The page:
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Adv Appl Microbiol. 2010;70:217-48. doi: 10.1016/S0065-2164(10)70007-1. Epub 2010 Mar 6.

Bacteriophage host range and bacterial resistance.

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MedCentral College of Nursing, Mansfield, Ohio, USA.


Host range describes the breadth of organisms a parasite is capable of infecting, with limits on host range stemming from parasite, host, or environmental characteristics. Parasites can adapt to overcome host or environmental limitations, while hosts can adapt to control the negative impact of parasites. We consider these adaptations as they occur among bacteriophages (phages) and their bacterial hosts, since they are significant to phage use as antibacterials (phage therapy) or to protection of industrial ferments from phage attack. Initially, we address how phage host range can (and should) be defined plus summarize claims of host ranges spanning multiple bacterial genera. Subsequently, we review bacterial mechanisms of phage resistance. These include adsorption resistance, which results in reduced interaction between phage and bacterium; what we describe as "restriction," where bacteria live but phages die; and abortive infections, where both phage and bacterium die. Adsorption resistance includes loss of phage receptor molecules on hosts as well as physical barriers hiding receptor molecules (e.g., capsules). Restriction mechanisms include phage-genome uptake blocks, superinfection immunity, restriction modification, and CRISPR, all of which function postphage adsorption but prior to terminal phage takeover of host metabolism. Standard laboratory selection methods, involving exposure of planktonic bacteria to high phage densities, tend to directly select for these prehost-takeover resistance mechanisms. Alternatively, resistance mechanisms that do not prevent bacterium death are less readily artificially selected. Contrasting especially bacteria mutation to adsorption resistance, these latter mechanisms likely are an underappreciated avenue of bacterial resistance to phage attack.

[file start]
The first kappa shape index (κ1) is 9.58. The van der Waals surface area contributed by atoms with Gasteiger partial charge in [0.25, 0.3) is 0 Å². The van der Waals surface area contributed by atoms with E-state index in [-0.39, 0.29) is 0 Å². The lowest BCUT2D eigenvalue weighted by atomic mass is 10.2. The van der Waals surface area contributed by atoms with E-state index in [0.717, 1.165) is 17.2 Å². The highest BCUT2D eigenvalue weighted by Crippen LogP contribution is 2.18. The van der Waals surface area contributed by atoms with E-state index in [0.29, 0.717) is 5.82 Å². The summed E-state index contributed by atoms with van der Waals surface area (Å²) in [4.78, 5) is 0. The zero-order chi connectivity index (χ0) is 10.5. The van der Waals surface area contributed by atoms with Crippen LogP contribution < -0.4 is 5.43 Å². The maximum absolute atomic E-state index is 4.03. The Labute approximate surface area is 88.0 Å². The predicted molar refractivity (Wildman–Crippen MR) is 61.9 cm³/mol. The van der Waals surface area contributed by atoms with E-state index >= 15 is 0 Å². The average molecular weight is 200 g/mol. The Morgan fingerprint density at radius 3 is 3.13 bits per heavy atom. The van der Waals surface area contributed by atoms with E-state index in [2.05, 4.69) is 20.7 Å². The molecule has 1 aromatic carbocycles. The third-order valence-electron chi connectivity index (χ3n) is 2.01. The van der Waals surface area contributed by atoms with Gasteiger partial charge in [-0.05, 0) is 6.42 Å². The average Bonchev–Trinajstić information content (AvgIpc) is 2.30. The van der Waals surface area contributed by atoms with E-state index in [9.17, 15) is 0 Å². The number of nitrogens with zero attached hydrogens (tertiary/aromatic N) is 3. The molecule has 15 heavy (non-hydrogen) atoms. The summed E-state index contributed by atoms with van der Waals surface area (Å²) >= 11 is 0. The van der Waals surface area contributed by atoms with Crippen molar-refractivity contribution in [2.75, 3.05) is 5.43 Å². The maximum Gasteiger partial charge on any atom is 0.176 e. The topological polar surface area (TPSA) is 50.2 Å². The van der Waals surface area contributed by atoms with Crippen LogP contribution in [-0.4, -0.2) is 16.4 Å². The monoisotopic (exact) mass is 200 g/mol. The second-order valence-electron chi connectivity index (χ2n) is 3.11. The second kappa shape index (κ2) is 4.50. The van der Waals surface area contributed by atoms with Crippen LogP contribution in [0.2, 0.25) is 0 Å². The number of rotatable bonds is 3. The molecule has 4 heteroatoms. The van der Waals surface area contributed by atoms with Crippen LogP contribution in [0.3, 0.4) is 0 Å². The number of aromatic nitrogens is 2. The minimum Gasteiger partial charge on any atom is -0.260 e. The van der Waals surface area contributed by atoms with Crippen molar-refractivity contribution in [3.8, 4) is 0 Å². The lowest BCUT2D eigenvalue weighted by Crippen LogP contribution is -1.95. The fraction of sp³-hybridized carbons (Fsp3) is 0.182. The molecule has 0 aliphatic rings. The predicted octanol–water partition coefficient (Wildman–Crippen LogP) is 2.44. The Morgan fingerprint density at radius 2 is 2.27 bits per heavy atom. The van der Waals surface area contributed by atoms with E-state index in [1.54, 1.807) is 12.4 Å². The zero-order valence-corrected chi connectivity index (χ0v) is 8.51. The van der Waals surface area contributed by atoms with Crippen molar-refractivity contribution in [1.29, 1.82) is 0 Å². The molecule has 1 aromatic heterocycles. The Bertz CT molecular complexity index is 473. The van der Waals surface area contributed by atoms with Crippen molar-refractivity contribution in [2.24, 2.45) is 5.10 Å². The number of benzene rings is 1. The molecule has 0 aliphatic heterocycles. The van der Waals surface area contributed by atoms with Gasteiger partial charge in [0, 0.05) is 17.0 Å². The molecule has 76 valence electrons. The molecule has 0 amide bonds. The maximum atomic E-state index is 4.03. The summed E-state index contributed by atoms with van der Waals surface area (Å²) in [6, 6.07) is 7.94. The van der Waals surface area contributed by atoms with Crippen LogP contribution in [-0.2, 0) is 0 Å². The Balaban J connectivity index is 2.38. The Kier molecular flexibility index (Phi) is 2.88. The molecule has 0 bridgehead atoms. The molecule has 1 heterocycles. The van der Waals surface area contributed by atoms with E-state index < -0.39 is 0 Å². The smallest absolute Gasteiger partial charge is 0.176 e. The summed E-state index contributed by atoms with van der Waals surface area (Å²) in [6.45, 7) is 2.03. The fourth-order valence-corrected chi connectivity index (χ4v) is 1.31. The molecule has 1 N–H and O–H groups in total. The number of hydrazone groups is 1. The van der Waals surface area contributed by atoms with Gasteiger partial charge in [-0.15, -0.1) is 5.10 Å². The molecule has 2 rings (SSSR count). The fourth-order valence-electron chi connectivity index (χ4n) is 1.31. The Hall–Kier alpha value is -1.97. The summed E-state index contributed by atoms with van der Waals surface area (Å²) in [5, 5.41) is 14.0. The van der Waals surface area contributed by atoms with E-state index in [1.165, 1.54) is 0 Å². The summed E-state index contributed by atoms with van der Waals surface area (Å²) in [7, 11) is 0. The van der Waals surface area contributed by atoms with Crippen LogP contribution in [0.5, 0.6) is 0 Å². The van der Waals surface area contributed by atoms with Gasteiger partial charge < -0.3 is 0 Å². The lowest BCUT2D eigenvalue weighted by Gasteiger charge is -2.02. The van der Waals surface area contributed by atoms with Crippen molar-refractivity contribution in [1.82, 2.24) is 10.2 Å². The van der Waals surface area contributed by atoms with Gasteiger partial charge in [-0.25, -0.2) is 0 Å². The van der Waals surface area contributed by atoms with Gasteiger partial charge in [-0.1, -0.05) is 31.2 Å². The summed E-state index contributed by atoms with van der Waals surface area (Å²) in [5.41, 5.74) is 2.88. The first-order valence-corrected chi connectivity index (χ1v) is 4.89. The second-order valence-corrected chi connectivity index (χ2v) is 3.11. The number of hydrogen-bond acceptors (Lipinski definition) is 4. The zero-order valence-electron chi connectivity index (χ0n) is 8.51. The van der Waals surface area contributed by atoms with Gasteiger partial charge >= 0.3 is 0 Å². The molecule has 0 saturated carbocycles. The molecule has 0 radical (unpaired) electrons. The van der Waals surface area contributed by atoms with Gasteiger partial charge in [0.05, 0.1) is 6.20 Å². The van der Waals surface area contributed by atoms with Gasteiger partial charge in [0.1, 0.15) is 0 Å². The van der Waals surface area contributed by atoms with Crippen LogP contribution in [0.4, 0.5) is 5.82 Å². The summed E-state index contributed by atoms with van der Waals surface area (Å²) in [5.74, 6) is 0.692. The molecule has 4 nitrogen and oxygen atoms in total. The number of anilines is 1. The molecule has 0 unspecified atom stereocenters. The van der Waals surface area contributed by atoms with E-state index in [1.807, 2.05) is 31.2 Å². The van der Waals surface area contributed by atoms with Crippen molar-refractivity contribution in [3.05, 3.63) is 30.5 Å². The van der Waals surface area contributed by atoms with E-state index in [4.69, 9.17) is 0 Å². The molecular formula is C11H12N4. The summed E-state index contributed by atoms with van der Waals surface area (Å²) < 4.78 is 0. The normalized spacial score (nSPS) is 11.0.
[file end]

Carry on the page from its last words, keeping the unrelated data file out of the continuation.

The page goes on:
[Indexed for MEDLINE]

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